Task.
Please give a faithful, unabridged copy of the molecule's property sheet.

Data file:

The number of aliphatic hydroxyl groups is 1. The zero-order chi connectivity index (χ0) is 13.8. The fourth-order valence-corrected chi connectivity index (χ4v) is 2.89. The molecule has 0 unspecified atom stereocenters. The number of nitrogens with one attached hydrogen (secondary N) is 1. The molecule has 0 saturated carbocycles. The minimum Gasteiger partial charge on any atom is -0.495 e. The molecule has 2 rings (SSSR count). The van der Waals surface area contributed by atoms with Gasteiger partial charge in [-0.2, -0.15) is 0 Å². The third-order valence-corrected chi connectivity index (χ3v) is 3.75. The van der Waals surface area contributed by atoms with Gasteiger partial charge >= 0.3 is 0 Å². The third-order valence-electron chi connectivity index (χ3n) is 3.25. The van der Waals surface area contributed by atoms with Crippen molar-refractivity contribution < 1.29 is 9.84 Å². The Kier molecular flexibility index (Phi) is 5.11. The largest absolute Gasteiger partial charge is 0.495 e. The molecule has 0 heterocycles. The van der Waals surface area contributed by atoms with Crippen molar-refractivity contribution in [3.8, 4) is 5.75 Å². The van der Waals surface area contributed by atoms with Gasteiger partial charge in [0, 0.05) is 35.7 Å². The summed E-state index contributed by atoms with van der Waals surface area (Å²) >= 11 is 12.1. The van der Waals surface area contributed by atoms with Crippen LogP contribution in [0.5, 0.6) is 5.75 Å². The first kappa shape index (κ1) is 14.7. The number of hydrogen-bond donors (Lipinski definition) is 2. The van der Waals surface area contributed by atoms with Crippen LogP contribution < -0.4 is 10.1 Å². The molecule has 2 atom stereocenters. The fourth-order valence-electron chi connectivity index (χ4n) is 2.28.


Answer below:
The number of aliphatic hydroxyl groups is 1. The zero-order chi connectivity index (χ0) is 13.8. The fourth-order valence-corrected chi connectivity index (χ4v) is 2.89. The molecule has 0 unspecified atom stereocenters. The number of nitrogens with one attached hydrogen (secondary N) is 1. The molecule has 0 saturated carbocycles. The minimum Gasteiger partial charge on any atom is -0.495 e. The molecule has 2 rings (SSSR count). The van der Waals surface area contributed by atoms with Gasteiger partial charge in [-0.2, -0.15) is 0 Å². The third-order valence-corrected chi connectivity index (χ3v) is 3.75. The van der Waals surface area contributed by atoms with Gasteiger partial charge >= 0.3 is 0 Å². The third-order valence-electron chi connectivity index (χ3n) is 3.25. The van der Waals surface area contributed by atoms with Crippen molar-refractivity contribution < 1.29 is 9.84 Å². The Kier molecular flexibility index (Phi) is 5.11. The largest absolute Gasteiger partial charge is 0.495 e. The molecule has 0 heterocycles. The van der Waals surface area contributed by atoms with Crippen molar-refractivity contribution in [3.8, 4) is 5.75 Å². The van der Waals surface area contributed by atoms with Gasteiger partial charge in [0, 0.05) is 35.7 Å². The summed E-state index contributed by atoms with van der Waals surface area (Å²) >= 11 is 12.1. The van der Waals surface area contributed by atoms with Crippen LogP contribution in [0.5, 0.6) is 5.75 Å². The first kappa shape index (κ1) is 14.7. The number of hydrogen-bond donors (Lipinski definition) is 2. The van der Waals surface area contributed by atoms with Crippen LogP contribution < -0.4 is 10.1 Å². The molecule has 2 atom stereocenters. The fourth-order valence-electron chi connectivity index (χ4n) is 2.28.